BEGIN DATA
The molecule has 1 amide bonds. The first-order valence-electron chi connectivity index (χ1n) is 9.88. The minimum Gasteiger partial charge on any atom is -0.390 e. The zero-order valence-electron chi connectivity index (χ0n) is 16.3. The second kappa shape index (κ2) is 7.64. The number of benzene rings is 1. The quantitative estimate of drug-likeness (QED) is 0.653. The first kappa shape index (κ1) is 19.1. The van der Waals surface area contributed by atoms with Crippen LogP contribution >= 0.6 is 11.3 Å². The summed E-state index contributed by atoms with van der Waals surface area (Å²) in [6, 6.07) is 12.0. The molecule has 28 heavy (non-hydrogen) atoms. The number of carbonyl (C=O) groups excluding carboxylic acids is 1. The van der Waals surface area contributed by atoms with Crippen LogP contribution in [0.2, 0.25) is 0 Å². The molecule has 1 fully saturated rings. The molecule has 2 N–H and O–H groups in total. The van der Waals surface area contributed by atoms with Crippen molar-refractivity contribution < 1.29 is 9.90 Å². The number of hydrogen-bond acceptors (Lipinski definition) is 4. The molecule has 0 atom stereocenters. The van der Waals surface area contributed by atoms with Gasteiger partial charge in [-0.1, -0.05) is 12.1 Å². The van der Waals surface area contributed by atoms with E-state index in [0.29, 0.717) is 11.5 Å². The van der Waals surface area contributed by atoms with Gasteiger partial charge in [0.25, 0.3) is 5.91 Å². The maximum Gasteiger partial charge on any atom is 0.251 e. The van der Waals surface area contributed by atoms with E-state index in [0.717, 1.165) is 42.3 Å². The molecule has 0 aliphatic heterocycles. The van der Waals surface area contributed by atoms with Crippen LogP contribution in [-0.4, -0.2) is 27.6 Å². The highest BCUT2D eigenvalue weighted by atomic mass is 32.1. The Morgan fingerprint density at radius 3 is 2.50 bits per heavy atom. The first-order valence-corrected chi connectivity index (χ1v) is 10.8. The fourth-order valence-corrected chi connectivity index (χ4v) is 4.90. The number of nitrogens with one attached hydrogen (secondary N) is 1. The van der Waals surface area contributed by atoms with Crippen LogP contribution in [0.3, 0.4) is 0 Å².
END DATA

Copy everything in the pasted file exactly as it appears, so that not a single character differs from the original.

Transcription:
The molecule has 1 amide bonds. The first-order valence-electron chi connectivity index (χ1n) is 9.88. The minimum Gasteiger partial charge on any atom is -0.390 e. The zero-order valence-electron chi connectivity index (χ0n) is 16.3. The second kappa shape index (κ2) is 7.64. The number of benzene rings is 1. The quantitative estimate of drug-likeness (QED) is 0.653. The first kappa shape index (κ1) is 19.1. The van der Waals surface area contributed by atoms with Crippen LogP contribution >= 0.6 is 11.3 Å². The summed E-state index contributed by atoms with van der Waals surface area (Å²) in [6, 6.07) is 12.0. The molecule has 28 heavy (non-hydrogen) atoms. The number of carbonyl (C=O) groups excluding carboxylic acids is 1. The van der Waals surface area contributed by atoms with Crippen LogP contribution in [0.2, 0.25) is 0 Å². The molecule has 1 fully saturated rings. The molecule has 2 N–H and O–H groups in total. The van der Waals surface area contributed by atoms with Crippen molar-refractivity contribution < 1.29 is 9.90 Å². The number of hydrogen-bond acceptors (Lipinski definition) is 4. The molecule has 0 atom stereocenters. The van der Waals surface area contributed by atoms with Gasteiger partial charge in [-0.1, -0.05) is 12.1 Å². The van der Waals surface area contributed by atoms with E-state index in [0.29, 0.717) is 11.5 Å². The van der Waals surface area contributed by atoms with Gasteiger partial charge in [0.25, 0.3) is 5.91 Å². The maximum Gasteiger partial charge on any atom is 0.251 e. The van der Waals surface area contributed by atoms with E-state index in [0.717, 1.165) is 42.3 Å². The molecule has 0 aliphatic heterocycles. The van der Waals surface area contributed by atoms with Crippen LogP contribution in [-0.4, -0.2) is 27.6 Å². The highest BCUT2D eigenvalue weighted by atomic mass is 32.1. The Morgan fingerprint density at radius 3 is 2.50 bits per heavy atom. The first-order valence-corrected chi connectivity index (χ1v) is 10.8. The fourth-order valence-corrected chi connectivity index (χ4v) is 4.90. The number of nitrogens with one attached hydrogen (secondary N) is 1. The van der Waals surface area contributed by atoms with Crippen LogP contribution in [0.3, 0.4) is 0 Å².